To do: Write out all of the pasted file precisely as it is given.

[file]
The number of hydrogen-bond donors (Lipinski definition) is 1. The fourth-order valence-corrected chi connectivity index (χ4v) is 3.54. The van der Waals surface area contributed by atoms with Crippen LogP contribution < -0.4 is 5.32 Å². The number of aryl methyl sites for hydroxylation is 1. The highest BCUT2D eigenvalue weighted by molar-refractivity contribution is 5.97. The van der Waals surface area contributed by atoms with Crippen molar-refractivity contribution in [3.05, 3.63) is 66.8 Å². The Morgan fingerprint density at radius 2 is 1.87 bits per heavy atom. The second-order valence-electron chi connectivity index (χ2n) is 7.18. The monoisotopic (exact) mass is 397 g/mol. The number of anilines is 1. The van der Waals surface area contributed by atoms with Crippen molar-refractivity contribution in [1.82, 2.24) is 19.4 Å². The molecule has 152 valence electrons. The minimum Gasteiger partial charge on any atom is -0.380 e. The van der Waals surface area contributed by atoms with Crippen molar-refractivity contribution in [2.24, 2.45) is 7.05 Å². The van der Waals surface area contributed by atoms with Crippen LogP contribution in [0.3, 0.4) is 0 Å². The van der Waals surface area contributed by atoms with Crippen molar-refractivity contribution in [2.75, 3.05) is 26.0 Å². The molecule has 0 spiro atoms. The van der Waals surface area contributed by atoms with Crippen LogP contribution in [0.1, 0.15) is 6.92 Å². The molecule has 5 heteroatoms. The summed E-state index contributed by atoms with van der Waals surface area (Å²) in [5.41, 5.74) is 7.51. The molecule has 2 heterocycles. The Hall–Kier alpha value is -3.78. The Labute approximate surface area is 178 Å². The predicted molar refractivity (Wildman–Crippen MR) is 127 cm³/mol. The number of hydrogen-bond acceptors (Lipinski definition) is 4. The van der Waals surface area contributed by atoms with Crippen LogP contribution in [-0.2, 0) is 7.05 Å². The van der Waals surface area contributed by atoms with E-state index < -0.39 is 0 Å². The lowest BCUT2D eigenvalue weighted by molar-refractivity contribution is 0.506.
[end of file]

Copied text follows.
The number of hydrogen-bond donors (Lipinski definition) is 1. The fourth-order valence-corrected chi connectivity index (χ4v) is 3.54. The van der Waals surface area contributed by atoms with Crippen LogP contribution < -0.4 is 5.32 Å². The number of aryl methyl sites for hydroxylation is 1. The highest BCUT2D eigenvalue weighted by molar-refractivity contribution is 5.97. The van der Waals surface area contributed by atoms with Crippen molar-refractivity contribution in [3.05, 3.63) is 66.8 Å². The Morgan fingerprint density at radius 2 is 1.87 bits per heavy atom. The second-order valence-electron chi connectivity index (χ2n) is 7.18. The monoisotopic (exact) mass is 397 g/mol. The number of anilines is 1. The van der Waals surface area contributed by atoms with Crippen molar-refractivity contribution in [1.82, 2.24) is 19.4 Å². The molecule has 152 valence electrons. The minimum Gasteiger partial charge on any atom is -0.380 e. The van der Waals surface area contributed by atoms with Crippen molar-refractivity contribution in [2.24, 2.45) is 7.05 Å². The van der Waals surface area contributed by atoms with Crippen LogP contribution in [0.3, 0.4) is 0 Å². The van der Waals surface area contributed by atoms with Crippen molar-refractivity contribution in [2.75, 3.05) is 26.0 Å². The molecule has 0 spiro atoms. The van der Waals surface area contributed by atoms with Crippen LogP contribution in [0.1, 0.15) is 6.92 Å². The molecule has 5 heteroatoms. The summed E-state index contributed by atoms with van der Waals surface area (Å²) in [5.41, 5.74) is 7.51. The molecule has 2 heterocycles. The Hall–Kier alpha value is -3.78. The Labute approximate surface area is 178 Å². The predicted molar refractivity (Wildman–Crippen MR) is 127 cm³/mol. The number of hydrogen-bond acceptors (Lipinski definition) is 4. The van der Waals surface area contributed by atoms with Crippen LogP contribution in [-0.2, 0) is 7.05 Å². The van der Waals surface area contributed by atoms with E-state index < -0.39 is 0 Å². The lowest BCUT2D eigenvalue weighted by molar-refractivity contribution is 0.506.